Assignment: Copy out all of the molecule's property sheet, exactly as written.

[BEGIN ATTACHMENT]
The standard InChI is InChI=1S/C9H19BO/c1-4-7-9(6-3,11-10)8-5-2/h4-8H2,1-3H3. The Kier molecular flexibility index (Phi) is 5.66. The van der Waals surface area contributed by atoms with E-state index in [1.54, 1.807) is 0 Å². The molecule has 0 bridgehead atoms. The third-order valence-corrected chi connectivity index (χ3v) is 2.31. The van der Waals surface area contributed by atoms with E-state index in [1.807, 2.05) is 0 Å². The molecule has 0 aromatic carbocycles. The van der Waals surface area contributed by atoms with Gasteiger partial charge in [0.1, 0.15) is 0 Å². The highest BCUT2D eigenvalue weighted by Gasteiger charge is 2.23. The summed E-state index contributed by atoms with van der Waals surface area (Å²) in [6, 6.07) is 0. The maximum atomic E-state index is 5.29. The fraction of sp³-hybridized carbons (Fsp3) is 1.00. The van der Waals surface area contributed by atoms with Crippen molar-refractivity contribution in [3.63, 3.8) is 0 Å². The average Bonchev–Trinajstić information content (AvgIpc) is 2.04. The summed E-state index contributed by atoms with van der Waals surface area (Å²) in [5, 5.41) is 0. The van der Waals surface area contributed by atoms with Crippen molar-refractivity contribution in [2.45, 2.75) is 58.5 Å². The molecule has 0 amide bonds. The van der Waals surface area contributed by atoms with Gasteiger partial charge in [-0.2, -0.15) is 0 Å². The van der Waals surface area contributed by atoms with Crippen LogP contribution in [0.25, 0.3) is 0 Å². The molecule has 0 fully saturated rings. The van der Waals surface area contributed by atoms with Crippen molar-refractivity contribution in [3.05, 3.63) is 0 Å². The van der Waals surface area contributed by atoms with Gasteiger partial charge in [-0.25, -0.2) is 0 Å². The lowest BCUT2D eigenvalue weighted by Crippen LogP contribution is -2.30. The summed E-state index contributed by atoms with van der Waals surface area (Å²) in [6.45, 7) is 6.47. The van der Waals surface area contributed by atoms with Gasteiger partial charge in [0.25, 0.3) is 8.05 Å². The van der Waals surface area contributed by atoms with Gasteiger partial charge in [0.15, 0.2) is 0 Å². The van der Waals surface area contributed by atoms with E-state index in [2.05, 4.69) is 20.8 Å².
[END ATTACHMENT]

The standard InChI is InChI=1S/C9H19BO/c1-4-7-9(6-3,11-10)8-5-2/h4-8H2,1-3H3. The Kier molecular flexibility index (Phi) is 5.66. The van der Waals surface area contributed by atoms with E-state index in [1.54, 1.807) is 0 Å². The molecule has 0 bridgehead atoms. The third-order valence-corrected chi connectivity index (χ3v) is 2.31. The van der Waals surface area contributed by atoms with E-state index in [1.807, 2.05) is 0 Å². The molecule has 0 aromatic carbocycles. The van der Waals surface area contributed by atoms with Gasteiger partial charge in [0.1, 0.15) is 0 Å². The highest BCUT2D eigenvalue weighted by Gasteiger charge is 2.23. The summed E-state index contributed by atoms with van der Waals surface area (Å²) in [6, 6.07) is 0. The maximum atomic E-state index is 5.29. The fraction of sp³-hybridized carbons (Fsp3) is 1.00. The van der Waals surface area contributed by atoms with Crippen molar-refractivity contribution in [3.63, 3.8) is 0 Å². The average Bonchev–Trinajstić information content (AvgIpc) is 2.04. The summed E-state index contributed by atoms with van der Waals surface area (Å²) in [5, 5.41) is 0. The van der Waals surface area contributed by atoms with Crippen molar-refractivity contribution in [2.45, 2.75) is 58.5 Å². The molecule has 0 amide bonds. The van der Waals surface area contributed by atoms with Gasteiger partial charge in [-0.2, -0.15) is 0 Å². The van der Waals surface area contributed by atoms with Crippen LogP contribution in [0.25, 0.3) is 0 Å². The molecule has 0 fully saturated rings. The van der Waals surface area contributed by atoms with Crippen molar-refractivity contribution in [3.05, 3.63) is 0 Å². The van der Waals surface area contributed by atoms with Gasteiger partial charge in [-0.25, -0.2) is 0 Å². The lowest BCUT2D eigenvalue weighted by Crippen LogP contribution is -2.30. The summed E-state index contributed by atoms with van der Waals surface area (Å²) in [6.45, 7) is 6.47. The van der Waals surface area contributed by atoms with Gasteiger partial charge in [0.25, 0.3) is 8.05 Å². The van der Waals surface area contributed by atoms with Gasteiger partial charge in [0.15, 0.2) is 0 Å². The van der Waals surface area contributed by atoms with E-state index in [2.05, 4.69) is 20.8 Å².